Saturday, May 1, 2010


I don't usually go to lab on Saturdays. Most of my labmates operate the same way - it's rare to come in on a weekend. In fact, the only students I know who DO come in regularly at off-peak research times are those who have living things to take care of - cells that would die without feeding, or rats to look after.

Last week I needed to do some measurements on some parts. I made the parts on a Thursday, and was going to measure them Friday. But the undergrad working in my lab wanted to learn how to take measurements - which is an admirable thing, shows initiative, all that good stuff. And the undergrad didn't have time on Friday. I was just going to say "oh well" because Monday was too late for the data I needed, but the undergrad suggested over the weekend. I am too used to scheduling with business students - I forgot that undergrads are still willing to sacrifice their weekends....

So last Saturday at 10am, I walked over to my office to check email before the undergrad came at 10:30 to work in lab with me.

And it was an absolute beehive of activity!

I thought, why in the world are all these people here? And then I took a closer look around the cubicles, and noticed that all the people there were people graduating soon - and since half of my office is graduating, there were lots of bodies at desks working on thesis writing.

Ah well, I thought, mystery solved. I am sure normal schedules will resume after the thesis deadline passes.

But now again, here I am in lab on a Saturday.

My labmate who runs the robot needs a long run of parts for data for her Master's thesis, due this May. We tried to do it on Thursday, but were foiled by a few issues we didn't forsee. We could have done the long run starting Friday at 4pm, but by about 3:30 yesterday my brain was tired and I hated the thought of spending three hours on a long run when I wasn't fresh. Mistakes happen when you are tired, you know.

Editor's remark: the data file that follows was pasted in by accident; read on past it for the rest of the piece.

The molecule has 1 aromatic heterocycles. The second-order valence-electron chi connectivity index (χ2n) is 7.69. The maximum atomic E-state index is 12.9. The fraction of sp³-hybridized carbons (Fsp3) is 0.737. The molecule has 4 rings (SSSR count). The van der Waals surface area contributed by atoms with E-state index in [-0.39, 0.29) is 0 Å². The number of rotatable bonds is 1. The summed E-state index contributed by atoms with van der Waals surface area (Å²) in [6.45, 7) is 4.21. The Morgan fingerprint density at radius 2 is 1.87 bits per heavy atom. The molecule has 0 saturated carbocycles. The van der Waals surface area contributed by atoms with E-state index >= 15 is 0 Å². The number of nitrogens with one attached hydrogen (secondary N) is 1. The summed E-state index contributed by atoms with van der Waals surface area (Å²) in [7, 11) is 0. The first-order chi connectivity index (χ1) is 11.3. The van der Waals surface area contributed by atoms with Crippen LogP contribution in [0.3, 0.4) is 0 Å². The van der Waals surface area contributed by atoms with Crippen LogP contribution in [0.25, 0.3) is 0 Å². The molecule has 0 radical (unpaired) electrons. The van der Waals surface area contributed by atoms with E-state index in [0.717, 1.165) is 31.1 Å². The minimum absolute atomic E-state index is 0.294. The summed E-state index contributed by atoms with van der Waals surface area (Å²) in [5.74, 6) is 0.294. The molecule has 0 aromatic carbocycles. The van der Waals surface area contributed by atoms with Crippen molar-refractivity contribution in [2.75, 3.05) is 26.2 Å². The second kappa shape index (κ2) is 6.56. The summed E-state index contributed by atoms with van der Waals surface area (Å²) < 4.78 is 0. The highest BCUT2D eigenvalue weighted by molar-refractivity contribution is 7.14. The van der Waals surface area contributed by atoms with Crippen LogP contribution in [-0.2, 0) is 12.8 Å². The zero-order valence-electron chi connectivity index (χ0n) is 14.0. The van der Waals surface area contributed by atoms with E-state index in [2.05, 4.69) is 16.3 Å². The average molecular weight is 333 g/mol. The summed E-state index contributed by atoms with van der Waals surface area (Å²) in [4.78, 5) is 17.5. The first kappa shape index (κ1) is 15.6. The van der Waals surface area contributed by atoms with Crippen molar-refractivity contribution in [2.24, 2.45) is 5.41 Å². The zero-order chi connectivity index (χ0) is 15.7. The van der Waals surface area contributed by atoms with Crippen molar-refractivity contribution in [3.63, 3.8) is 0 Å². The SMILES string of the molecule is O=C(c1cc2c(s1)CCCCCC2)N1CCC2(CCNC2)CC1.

So we agreed to do a long run the next day (today, Satuday) at 1pm.

This morning at 10am, I get a call on my cell phone that wakes me up. I don't recognize the number, so I don't answer. Ten minutes later, there's a knock at my door. I stumbled over in my bathrobe, and found that it was the undergrad who works in my lab, and she wanted my key to lab so she could work on her undergrad project. I handed it over and went back to bed.

At 11am my phone rings again, and my undergrad says she left the key with her classmate, who would be around all day except 12-1 for lunch, and gave me his cell number.

Okay, people, fine, I'm up.

At 12:30 I head to lab, expecting to have to track down the classmate with my key.

But as I was walking down the hallway, I spied an officemate just opening the door. Hold it open, I cried! Well wasn't that lucky, I thought, getting here at the same time as the only other person who's around.

But inside the office, I find AGAIN lots of people at their desks. And when I walk down to lab, there is my undergrad working busily away with her classmate (from whom I retrieve my key). And then my robot-running labmate shows up, and we begin experiments.

And then I run to the bathroom, and pass two or three more students I know in the hallways. And as we've been sitting here running experiments for the last couple hours, the lab space across the room has filled up with students working on THIER projects.

What gives? Why so many people here all of a sudden? Don't you all know it's SATURDAY?

It's particularly cruel today, because it's beautifully balmy and sunny outside - gorgeous weather.

So maybe it's just me? Maybe there have been people just conducting life as usual around campus every weekend, and I just assume that my lazy days are the norm? Ack! Say it isn't so!

I'm going to convince myself it's only because it's the end of the semester - between finishing theses, finishing class projects, preparing for conference trips, and wrapping up the semester's experiments, it's no wonder people need a few more hours outside the normal work week.

Right? Right.

1 comment:

  1. Hmmm, I can't remember the last time I WASN'T in lab on Saturday and Sunday (that I wasn't otherwise occupied with a research-related conference). I like the general lazy weekend attitude of your lab much more!